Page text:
Fold up your washing, sisters

Wilhelm Stegmann was a participant in the colourful Cobern Pansexual Street Fair in Cape Town. (David Lee)

Wilhelm Stegmann was a participant in the colourful Cobern Pansexual Street Fair in Cape Town. (David Lee)

Spreadeagled on a wooden cross and held in position by an intricate net of rope and two leather wrist restraints is a lean, muscled man. He is wearing jeans, a black sports cap, a black masquerade mask over his eyes and a broad, unflinching grin.

He is smiling despite the clothes pegs being pegged along the soft flesh inside his biceps and armpit, across his breast, just next to his nipple and down to his hip bone. The other side is all pegged up already.
A thin rope is being led through the pegs and every now and then the pegger playfully tugs on it.

Everyone is reaching for a cellphone camera, which indicates a climax is approaching. I am not sure what, but my camera is out … The pegger is holding both ropes, smiling and toying with his subject. Then – zip! – and he has ripped both strings of pegs off in a single movement. I fumble and miss the shot.

It is called a clothes-peg zipper, which is what a person next to me tells me when I ask him what I should google. Mental bookmark. I also bookmark, which is printed across the jocks adorning a crew of delectable asses circulating in the crowd.

Scanning the crowd, leather and kilts seem to be the most popular attire. There are many variations, including feather boas and metal studs. A handful of spectacularly hyperrealistic cross-dressers are standing in premeditated poses, eyeing each other and everyone else. Dapper men in uniforms are also turning heads. A crew of energetic-looking dykes, all wearing "mind the gender gap" T-shirts, help to redress the male-female ratio only minimally.

Calvin Klein jocks, leather accessories, disturbingly juvenile paintings of clowns and sexual icons, black-and-white ceramics with naughty engravings and the usual gay pride memorabilia are on sale. A lone latex fetishist wanders around in a gas mask. A woman wearing a dog chain is being led around by a man.

As if this is not surreal enough, it is happening on a pavement in broad daylight against an urban soundscape of humming traffic and tinny house music. It is a Saturday afternoon, just an hour or so before the rugby kicks off. It is the first Cobern Pansexual Street Fair in De Waterkant, Cape Town, in what is left of the somewhat decimated "gay village".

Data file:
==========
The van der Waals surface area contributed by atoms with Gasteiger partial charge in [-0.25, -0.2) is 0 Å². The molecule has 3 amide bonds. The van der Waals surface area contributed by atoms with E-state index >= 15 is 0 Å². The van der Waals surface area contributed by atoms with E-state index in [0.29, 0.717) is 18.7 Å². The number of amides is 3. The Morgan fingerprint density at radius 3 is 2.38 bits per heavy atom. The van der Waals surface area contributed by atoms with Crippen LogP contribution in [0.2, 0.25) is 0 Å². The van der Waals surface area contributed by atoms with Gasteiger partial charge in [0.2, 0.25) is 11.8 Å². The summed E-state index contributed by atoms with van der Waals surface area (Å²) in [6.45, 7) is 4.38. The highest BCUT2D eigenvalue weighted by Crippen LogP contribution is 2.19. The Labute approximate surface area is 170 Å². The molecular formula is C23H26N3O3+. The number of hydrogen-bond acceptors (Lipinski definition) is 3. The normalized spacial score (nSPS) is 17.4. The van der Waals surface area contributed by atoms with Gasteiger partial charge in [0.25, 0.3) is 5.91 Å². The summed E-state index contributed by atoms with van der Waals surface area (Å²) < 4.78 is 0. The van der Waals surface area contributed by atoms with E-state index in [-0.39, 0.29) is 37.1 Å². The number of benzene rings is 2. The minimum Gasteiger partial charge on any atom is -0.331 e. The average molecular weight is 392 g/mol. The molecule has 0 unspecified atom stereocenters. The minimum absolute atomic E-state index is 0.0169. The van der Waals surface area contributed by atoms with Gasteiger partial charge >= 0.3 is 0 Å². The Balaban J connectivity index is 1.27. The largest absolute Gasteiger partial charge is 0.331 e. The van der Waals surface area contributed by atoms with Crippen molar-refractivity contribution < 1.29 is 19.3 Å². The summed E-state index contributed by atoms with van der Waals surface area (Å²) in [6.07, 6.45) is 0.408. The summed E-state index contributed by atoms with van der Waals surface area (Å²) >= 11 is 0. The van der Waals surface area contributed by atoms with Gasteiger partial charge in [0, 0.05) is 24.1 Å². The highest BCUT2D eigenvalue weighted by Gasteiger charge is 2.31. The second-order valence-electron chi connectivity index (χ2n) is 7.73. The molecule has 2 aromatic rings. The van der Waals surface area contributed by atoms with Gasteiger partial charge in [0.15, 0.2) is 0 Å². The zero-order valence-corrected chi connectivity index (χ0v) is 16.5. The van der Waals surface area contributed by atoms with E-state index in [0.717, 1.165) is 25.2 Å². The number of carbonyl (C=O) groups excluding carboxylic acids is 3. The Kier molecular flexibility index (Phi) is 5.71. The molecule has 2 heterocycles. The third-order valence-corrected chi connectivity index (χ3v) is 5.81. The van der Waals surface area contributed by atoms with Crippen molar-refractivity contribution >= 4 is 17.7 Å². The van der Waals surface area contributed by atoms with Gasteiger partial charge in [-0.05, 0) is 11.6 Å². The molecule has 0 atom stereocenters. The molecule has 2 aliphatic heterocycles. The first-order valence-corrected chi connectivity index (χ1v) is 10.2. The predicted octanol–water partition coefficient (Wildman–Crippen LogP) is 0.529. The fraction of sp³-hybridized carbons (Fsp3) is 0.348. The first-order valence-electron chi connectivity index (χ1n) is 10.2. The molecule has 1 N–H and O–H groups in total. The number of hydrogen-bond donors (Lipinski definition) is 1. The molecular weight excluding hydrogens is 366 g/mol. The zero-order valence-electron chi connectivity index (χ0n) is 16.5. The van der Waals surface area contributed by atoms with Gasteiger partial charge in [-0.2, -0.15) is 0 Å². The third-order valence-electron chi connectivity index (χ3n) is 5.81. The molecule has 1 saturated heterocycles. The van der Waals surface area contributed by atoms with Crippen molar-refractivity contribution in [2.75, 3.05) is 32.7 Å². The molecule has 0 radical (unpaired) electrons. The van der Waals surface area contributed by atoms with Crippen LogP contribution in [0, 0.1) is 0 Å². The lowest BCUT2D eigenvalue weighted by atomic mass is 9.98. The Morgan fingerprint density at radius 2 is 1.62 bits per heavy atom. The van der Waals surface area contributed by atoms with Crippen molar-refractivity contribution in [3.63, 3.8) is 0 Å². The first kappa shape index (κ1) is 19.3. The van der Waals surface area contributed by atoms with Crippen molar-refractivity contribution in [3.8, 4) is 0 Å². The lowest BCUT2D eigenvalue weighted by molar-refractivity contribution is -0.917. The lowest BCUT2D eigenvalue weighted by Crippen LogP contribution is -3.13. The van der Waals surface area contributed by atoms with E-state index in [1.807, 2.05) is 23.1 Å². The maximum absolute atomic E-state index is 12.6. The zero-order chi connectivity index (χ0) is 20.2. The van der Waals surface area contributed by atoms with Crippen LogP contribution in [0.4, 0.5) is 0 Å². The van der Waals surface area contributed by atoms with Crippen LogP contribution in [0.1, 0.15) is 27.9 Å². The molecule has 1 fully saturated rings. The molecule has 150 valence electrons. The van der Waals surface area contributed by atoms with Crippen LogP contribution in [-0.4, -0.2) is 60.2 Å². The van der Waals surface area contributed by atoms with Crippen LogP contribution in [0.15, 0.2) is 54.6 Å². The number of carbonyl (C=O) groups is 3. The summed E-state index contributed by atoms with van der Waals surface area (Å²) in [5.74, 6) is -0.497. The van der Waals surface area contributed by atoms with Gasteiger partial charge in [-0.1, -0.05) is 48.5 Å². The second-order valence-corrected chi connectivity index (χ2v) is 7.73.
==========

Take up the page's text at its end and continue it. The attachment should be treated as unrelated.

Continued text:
Pansexual describes not a sexual affinity to skillets and woks, but an attraction to people of all genders, identities, biological sexes and sexual activities. For the fair, it means a sexual celebration of all persuasions.

"It's a festival celebrating who you are and what fetish you have – fetish being anything. You come and express yourself," said organiser Jaco Lourens, who added that Cape Town was only the fifth city to host a pansexual street fair.

San Francisco's Folsom Street Fair is the original. It started in 1984 as a bondage, discipline, sadomasochism and leather-subculture fair, but has become one of California's largest events and is a registered charity. Including stalls, performances, parties, demonstrations and games, it is loosely described as being something between gay pride and Sexpo.

Fetishes and fantasies
With bravado, Lourens told me three days before the event that "it's going to be just like that, but we're not allowed nudity ... yet".  

As the chairperson of SA Leatherman, he viewed the fair as a long-term investment and, he hoped, the first of many. Proceeds will go to charities looking after older members of the community and to fund the next SA Leatherman pageant. Lourens was Mr Leatherman 2010 and finished in the top 10 of the global finals.

"The world is moving towards us opening up to our fetishes and fantasies," he said. "Twenty years ago we couldn't talk about leather or fetishes – or even gay marriage. Sexpo helped a lot because you see normal couples who should be in church walking around there on Saturday. People's mindsets are changing."

One would hope so. The small but positive turnout could have predicted future growth. But it was difficult to ignore how the gay "district" had become a pokey two blocks with a hole (literally) in the ground where the Bronx Bar used to be. With all the talk going on about enlivening and making Cape Town's public spaces more inclusive, we should remember not to "design out" safe spaces for marginalised communities.

Talking about deeper marginalisation, I hope next year there will be more women – straight, lesbian, heteroflexible, homoflexible, transgender, whatever – at the fair. There are better ways to use clothes pegs than for the laundry.

Nadine Botha is an editor, writer, observer, designer and poet. Follow her on Twitter @nadinebotha

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